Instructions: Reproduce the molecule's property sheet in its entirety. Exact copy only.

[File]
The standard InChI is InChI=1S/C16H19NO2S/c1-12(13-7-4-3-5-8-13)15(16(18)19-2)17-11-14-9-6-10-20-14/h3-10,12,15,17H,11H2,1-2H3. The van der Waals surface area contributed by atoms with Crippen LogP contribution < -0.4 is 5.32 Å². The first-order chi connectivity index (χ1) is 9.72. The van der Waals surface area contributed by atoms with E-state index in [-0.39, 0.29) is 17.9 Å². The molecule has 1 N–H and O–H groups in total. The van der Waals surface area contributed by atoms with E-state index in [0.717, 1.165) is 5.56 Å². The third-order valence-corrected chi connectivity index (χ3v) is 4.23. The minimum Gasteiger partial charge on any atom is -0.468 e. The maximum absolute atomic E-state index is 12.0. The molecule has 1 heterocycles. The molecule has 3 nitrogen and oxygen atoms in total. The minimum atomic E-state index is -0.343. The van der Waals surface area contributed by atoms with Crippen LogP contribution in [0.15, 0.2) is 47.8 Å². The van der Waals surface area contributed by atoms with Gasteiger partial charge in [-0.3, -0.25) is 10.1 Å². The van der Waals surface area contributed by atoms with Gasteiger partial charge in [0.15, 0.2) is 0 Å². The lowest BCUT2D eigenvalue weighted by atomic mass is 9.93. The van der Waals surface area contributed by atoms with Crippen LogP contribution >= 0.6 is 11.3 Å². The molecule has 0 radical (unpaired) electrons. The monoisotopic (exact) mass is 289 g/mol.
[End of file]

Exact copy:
The standard InChI is InChI=1S/C16H19NO2S/c1-12(13-7-4-3-5-8-13)15(16(18)19-2)17-11-14-9-6-10-20-14/h3-10,12,15,17H,11H2,1-2H3. The van der Waals surface area contributed by atoms with Crippen LogP contribution < -0.4 is 5.32 Å². The first-order chi connectivity index (χ1) is 9.72. The van der Waals surface area contributed by atoms with E-state index in [-0.39, 0.29) is 17.9 Å². The molecule has 1 N–H and O–H groups in total. The van der Waals surface area contributed by atoms with E-state index in [0.717, 1.165) is 5.56 Å². The third-order valence-corrected chi connectivity index (χ3v) is 4.23. The minimum Gasteiger partial charge on any atom is -0.468 e. The maximum absolute atomic E-state index is 12.0. The molecule has 1 heterocycles. The molecule has 3 nitrogen and oxygen atoms in total. The minimum atomic E-state index is -0.343. The van der Waals surface area contributed by atoms with Crippen LogP contribution in [0.15, 0.2) is 47.8 Å². The van der Waals surface area contributed by atoms with Gasteiger partial charge in [-0.3, -0.25) is 10.1 Å². The van der Waals surface area contributed by atoms with Gasteiger partial charge in [0.15, 0.2) is 0 Å². The lowest BCUT2D eigenvalue weighted by atomic mass is 9.93. The van der Waals surface area contributed by atoms with Crippen LogP contribution >= 0.6 is 11.3 Å². The molecule has 0 radical (unpaired) electrons. The monoisotopic (exact) mass is 289 g/mol.